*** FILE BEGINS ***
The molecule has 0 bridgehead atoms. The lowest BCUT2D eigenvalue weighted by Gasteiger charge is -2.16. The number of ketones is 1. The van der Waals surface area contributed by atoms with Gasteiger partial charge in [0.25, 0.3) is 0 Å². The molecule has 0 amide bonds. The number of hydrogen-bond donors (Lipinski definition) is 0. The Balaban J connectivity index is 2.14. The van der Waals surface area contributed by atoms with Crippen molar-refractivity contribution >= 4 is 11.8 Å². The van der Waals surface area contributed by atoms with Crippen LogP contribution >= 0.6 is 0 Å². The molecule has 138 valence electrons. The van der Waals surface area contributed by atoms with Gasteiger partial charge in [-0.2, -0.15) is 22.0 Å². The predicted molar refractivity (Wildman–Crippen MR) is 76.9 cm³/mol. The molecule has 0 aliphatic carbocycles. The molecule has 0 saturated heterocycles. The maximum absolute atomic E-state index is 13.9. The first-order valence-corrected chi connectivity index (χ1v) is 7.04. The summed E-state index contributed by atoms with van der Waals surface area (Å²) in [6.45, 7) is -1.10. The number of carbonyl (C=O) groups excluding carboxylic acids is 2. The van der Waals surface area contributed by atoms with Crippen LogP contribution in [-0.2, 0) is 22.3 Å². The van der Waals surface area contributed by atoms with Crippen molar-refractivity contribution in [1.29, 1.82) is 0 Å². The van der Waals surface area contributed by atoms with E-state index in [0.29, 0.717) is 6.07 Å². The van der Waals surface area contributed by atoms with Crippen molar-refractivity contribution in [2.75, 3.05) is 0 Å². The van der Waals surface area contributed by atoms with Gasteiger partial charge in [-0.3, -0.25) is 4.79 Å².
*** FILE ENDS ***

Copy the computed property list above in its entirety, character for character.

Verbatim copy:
The molecule has 0 bridgehead atoms. The lowest BCUT2D eigenvalue weighted by Gasteiger charge is -2.16. The number of ketones is 1. The van der Waals surface area contributed by atoms with Gasteiger partial charge in [0.25, 0.3) is 0 Å². The molecule has 0 amide bonds. The number of hydrogen-bond donors (Lipinski definition) is 0. The Balaban J connectivity index is 2.14. The van der Waals surface area contributed by atoms with Crippen molar-refractivity contribution >= 4 is 11.8 Å². The van der Waals surface area contributed by atoms with Crippen LogP contribution >= 0.6 is 0 Å². The molecule has 138 valence electrons. The van der Waals surface area contributed by atoms with Gasteiger partial charge in [-0.2, -0.15) is 22.0 Å². The predicted molar refractivity (Wildman–Crippen MR) is 76.9 cm³/mol. The molecule has 0 aliphatic carbocycles. The molecule has 0 saturated heterocycles. The maximum absolute atomic E-state index is 13.9. The first-order valence-corrected chi connectivity index (χ1v) is 7.04. The summed E-state index contributed by atoms with van der Waals surface area (Å²) in [6.45, 7) is -1.10. The number of carbonyl (C=O) groups excluding carboxylic acids is 2. The van der Waals surface area contributed by atoms with Crippen LogP contribution in [-0.2, 0) is 22.3 Å². The van der Waals surface area contributed by atoms with Crippen molar-refractivity contribution in [1.29, 1.82) is 0 Å². The van der Waals surface area contributed by atoms with E-state index in [0.29, 0.717) is 6.07 Å². The van der Waals surface area contributed by atoms with Crippen molar-refractivity contribution in [2.75, 3.05) is 0 Å². The van der Waals surface area contributed by atoms with Gasteiger partial charge in [-0.3, -0.25) is 4.79 Å².